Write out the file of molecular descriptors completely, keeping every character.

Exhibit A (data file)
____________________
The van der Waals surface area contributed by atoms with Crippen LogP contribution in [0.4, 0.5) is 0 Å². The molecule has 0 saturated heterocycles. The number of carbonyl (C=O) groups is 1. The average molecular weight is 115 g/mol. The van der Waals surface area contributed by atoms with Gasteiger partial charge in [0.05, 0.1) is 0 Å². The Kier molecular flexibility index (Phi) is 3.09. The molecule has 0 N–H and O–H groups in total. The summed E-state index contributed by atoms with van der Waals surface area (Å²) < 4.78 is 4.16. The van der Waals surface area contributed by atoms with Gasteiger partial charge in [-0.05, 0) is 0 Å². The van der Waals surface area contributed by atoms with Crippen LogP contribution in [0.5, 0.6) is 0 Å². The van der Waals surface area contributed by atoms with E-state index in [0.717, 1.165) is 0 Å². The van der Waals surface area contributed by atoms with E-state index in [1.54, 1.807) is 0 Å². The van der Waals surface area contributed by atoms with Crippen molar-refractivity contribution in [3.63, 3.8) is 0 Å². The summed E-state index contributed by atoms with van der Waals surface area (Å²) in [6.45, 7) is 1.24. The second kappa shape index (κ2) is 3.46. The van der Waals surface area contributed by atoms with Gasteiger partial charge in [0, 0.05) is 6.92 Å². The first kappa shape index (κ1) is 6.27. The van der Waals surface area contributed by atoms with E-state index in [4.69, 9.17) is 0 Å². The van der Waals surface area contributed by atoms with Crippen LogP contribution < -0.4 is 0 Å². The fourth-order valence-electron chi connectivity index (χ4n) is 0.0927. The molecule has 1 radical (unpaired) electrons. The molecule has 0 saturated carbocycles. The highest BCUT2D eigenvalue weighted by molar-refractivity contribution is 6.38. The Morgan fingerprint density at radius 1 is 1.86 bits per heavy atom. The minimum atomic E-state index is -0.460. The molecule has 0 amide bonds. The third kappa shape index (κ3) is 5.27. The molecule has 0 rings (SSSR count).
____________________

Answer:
The van der Waals surface area contributed by atoms with Crippen LogP contribution in [0.4, 0.5) is 0 Å². The molecule has 0 saturated heterocycles. The number of carbonyl (C=O) groups is 1. The average molecular weight is 115 g/mol. The van der Waals surface area contributed by atoms with Gasteiger partial charge in [0.05, 0.1) is 0 Å². The Kier molecular flexibility index (Phi) is 3.09. The molecule has 0 N–H and O–H groups in total. The summed E-state index contributed by atoms with van der Waals surface area (Å²) < 4.78 is 4.16. The van der Waals surface area contributed by atoms with Gasteiger partial charge in [-0.05, 0) is 0 Å². The van der Waals surface area contributed by atoms with Crippen LogP contribution in [0.5, 0.6) is 0 Å². The van der Waals surface area contributed by atoms with E-state index in [0.717, 1.165) is 0 Å². The van der Waals surface area contributed by atoms with E-state index in [1.54, 1.807) is 0 Å². The van der Waals surface area contributed by atoms with Crippen molar-refractivity contribution in [3.63, 3.8) is 0 Å². The summed E-state index contributed by atoms with van der Waals surface area (Å²) in [6.45, 7) is 1.24. The second kappa shape index (κ2) is 3.46. The van der Waals surface area contributed by atoms with Gasteiger partial charge in [0, 0.05) is 6.92 Å². The first kappa shape index (κ1) is 6.27. The van der Waals surface area contributed by atoms with E-state index in [4.69, 9.17) is 0 Å². The van der Waals surface area contributed by atoms with Crippen LogP contribution < -0.4 is 0 Å². The fourth-order valence-electron chi connectivity index (χ4n) is 0.0927. The molecule has 1 radical (unpaired) electrons. The molecule has 0 saturated carbocycles. The highest BCUT2D eigenvalue weighted by molar-refractivity contribution is 6.38. The Morgan fingerprint density at radius 1 is 1.86 bits per heavy atom. The minimum atomic E-state index is -0.460. The molecule has 0 amide bonds. The third kappa shape index (κ3) is 5.27. The molecule has 0 rings (SSSR count).